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  1. #1
    AvengerRam's Avatar
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    Around the NFC West (Part 1): Alex sMYTH and the Niners

    Around the NFC West (Part 1): Alex Smyth and the Niners

    Note: This will be my first article in a three-part series on the Rams’ Division rivals.

    There are two things the national media loves:

    (1) teams that make big offseason acquisitions; and
    (2) the Niners.

    As the Niners were one of the most active teams on the free agent market (landing, most notably, CB Nate Clemments) and, for the second consecutive year, had two first round draft choices, the pundits are salivating in anticipation of the next San Francisco ascension.

    Sure, the team still has a pedestrian WR corps (at best) and needs a lot of improvement to go from a defense that was last in the NFL in points allowed in 2006 to one that could support a playoff contender. But don’t worry, the pundits will say… the new guys will take care of these problems.

    Maybe, maybe not. But the real problem in San Francisco is the guy who the media has mistakenly portrayed as a rising star: QB Alex Smith. Countless writers have pointed out his “dramatic improvement” from his rookie year to his Sophomore campaign. True enough. He did raise his QB rating by 34 points. Of course, that merely allowed him to improve from an abysmal rating of 40.8, to a mediocre 74.8 rating.

    The rating only tells part of the story, though. Consider these facts:

    • Among the nineteen NFL QBs who started at least 14 games in 2006 (Smith started all 16), Smith was sixteenth in passing yards. Behind him were two QBs who have since become second string players (David Carr, Brad Johnson) and one who rushed for over 1,000 yards (Michael Vick).
    • Smith had fewer TD passes than any QB with 14 or more starts except Carr and Johnson.
    • Smith remains wildly inconsistent. In 2006, he had four games with a passer rating of 100 or better, and six games with a rating below 55.
    So the statement “Smith showed dramatic improvement,” while not entirely lacking in a factual premise, conveys a false implication – that Smith is a good NFL QB. Therein lies the myth of the Smith and the Niners. Right now, he is not a good QB and, without a good QB, the likelihood of the Niners becoming a playoff contender is highly remote (in this context, I note that they are not the 2006 Bears who, with a great defense and special teams, were able to overcome the lack of a good QB).

    Can Smith continue to improve to the point where he will merit his #1 overall selection? Time will tell. But, from what I've seen, coupled with the fact that Smith will, once again, be coached by a new offensive coordinator (not to mention all the new receivers he'll be working with), I wouldn't bet on it happening any time soon.

    St. Louis is located in the “Show-me State.” So, until he shows me he can play well on a consistent basis, the Niners’ QB, to me, will simply be Alex Smyth.
    Last edited by AvengerRam; -05-09-2007 at 01:17 PM.


  2. #2
    Brain Daddy's Avatar
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    Re: Around the NFC West (Part 1): Alex sMYTH and the Niners

    Quote Originally Posted by AvengerRam View Post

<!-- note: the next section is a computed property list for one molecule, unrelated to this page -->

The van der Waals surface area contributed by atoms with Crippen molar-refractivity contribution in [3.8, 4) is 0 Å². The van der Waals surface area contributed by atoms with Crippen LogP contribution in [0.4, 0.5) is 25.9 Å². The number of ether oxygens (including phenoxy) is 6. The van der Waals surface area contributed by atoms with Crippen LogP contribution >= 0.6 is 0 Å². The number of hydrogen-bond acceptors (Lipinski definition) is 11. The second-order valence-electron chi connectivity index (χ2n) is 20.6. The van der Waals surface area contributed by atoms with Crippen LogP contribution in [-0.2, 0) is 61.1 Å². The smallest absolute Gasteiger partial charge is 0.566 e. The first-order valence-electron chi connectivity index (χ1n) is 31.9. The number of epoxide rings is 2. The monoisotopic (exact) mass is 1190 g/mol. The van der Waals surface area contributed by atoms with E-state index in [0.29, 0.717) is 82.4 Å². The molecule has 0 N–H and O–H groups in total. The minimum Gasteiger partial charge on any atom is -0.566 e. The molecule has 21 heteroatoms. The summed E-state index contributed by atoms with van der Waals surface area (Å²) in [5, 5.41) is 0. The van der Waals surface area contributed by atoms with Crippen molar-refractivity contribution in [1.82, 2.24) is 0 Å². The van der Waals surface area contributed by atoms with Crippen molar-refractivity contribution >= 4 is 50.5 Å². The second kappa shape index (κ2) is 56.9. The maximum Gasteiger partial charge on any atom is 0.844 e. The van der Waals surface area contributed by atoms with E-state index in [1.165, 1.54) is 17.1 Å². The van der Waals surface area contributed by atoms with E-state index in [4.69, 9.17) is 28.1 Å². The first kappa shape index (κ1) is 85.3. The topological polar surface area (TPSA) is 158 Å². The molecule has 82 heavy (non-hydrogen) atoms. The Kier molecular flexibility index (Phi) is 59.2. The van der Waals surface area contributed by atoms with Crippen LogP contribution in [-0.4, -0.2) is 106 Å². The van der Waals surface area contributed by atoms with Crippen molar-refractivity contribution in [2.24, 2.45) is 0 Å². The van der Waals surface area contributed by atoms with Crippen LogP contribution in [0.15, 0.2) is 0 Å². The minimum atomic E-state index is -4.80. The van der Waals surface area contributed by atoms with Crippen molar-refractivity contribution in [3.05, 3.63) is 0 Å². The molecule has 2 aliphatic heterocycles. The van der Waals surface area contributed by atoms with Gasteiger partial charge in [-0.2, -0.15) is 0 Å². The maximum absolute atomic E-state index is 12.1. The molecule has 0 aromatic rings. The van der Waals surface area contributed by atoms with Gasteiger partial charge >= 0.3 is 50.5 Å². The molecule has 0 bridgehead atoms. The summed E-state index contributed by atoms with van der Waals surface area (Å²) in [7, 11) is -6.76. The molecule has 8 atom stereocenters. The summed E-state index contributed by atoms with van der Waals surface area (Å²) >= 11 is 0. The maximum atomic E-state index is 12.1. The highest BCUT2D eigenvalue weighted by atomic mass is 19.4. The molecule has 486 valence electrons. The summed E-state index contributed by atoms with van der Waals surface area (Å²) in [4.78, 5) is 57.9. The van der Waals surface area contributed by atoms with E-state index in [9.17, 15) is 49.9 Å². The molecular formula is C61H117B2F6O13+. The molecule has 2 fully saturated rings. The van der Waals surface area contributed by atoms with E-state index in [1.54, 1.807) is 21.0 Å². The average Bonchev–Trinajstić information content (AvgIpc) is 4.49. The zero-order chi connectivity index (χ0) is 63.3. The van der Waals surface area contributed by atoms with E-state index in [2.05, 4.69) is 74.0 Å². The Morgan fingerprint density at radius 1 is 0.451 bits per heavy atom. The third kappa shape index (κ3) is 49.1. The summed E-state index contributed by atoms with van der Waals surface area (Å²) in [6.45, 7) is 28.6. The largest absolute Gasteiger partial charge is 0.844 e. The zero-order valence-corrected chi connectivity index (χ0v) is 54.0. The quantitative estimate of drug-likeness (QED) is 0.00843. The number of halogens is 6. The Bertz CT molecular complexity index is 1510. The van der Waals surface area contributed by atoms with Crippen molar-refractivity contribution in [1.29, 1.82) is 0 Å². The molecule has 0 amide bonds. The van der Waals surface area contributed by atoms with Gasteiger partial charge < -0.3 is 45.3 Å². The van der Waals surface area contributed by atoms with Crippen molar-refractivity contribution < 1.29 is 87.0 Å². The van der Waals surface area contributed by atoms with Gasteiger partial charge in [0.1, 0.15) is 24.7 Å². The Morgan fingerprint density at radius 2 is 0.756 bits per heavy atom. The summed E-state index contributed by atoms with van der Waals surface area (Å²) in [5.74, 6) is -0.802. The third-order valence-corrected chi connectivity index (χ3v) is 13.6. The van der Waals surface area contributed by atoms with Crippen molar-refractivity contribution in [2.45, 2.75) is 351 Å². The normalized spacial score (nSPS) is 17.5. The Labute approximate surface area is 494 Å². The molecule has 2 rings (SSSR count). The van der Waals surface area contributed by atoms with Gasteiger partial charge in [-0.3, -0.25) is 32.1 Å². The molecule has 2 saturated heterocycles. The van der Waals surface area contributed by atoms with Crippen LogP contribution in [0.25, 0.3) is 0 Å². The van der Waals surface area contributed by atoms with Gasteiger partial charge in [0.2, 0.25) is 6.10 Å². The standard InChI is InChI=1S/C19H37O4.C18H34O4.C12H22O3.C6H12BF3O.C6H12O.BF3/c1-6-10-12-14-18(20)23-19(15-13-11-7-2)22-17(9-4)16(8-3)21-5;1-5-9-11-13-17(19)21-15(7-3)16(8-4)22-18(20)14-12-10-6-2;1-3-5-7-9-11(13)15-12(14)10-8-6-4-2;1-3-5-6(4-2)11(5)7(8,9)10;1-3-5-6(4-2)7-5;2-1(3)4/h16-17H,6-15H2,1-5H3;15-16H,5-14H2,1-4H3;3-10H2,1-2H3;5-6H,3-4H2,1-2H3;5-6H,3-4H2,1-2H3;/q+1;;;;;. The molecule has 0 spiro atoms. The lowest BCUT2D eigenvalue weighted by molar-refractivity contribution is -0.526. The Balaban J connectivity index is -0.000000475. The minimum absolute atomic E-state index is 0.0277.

1. Sure, the team still has a pedestrian WR corps (at best)

    2. and needs a lot of improvement to go from a defense that was last in the NFL in points allowed in 2006 to one that could support a playoff contender.

    3. Maybe, maybe not. But the real problem in San Francisco is the guy who the media has mistakenly portrayed as a rising star: QB Alex Smith.

    4. Consider these facts:
    • Among the nineteen NFL QBs who started at least 14 games in 2006 (Smith started all 16), Smith was sixteenth in passing yards. Behind him were two QBs who have since become second string players (David Carr, Brad Johnson) and one who rushed for over 1,000 yards (Michael Vick).
    • Smith had fewer TD passes than any QB with 14 or more starts except Carr and Johnson.


    5. Smith remains wildly inconsistent. In 2006, he had four games with a passer rating of 100 or better, and six games with a rating below 55.

    6. So the statement “Smith showed dramatic improvement,” while not entirely lacking in a factual premise, conveys a false implication – that Smith is a good NFL QB.

    7. Therein lies the myth of the Smith and the Niners. Right now, he is not a good QB and, without a good QB, the likelihood of the Niners becoming a playoff contender is highly remote (in this context, I note that they are not the 2006 Bears who, with a great defense and special teams, were able to overcome the lack of a good QB).
    Interesting read. I've broken down your article into numbered points, to which I've responded below:

    1. There's no way our WRs are still pedestrian. They've been worse than that for the last couple of years. Pedestrian is an upgrade, my man

    2. The improvement needed to make the defense playoff caliber is less than you realize. The defense from weeks 1-8 was quite possibly one of the worst I've ever seen. During weeks 5-9, Nolan altered the starting lineup and in week 9, after changing out 5 different starters, the starters were set for the rest of the season. From that point on, the defense was nowhere near as bad. I would describe it as "average". The defensive improvement doesn't show up in the final stats, however, because of just how bad it was for the first 7 games. From a talent standpoint, the pieces for a good defense are there. The biggest obstacle to defensive success will be team chemistry with all the new additions.

    3. In what way would this be a mistake? The term "rising star" implies that he's on his way to being good, not that he's already good. Only time will tell if referring to Smith as a "rising star" is a mistake.

    4. If your definition of success depends upon a minimum yardage and touchdown requirement, then it might be awhile before Smith meets with your approval. Norv's offense is a run-first offense and he isn't going to be throwing the ball alot. It should come as no surprise that most of the players ahead of Smith attempted more passes than he did as well. On a somewhat unrelated note, I think it's also worth point that none of the players ahead of Smith are younger or less experienced.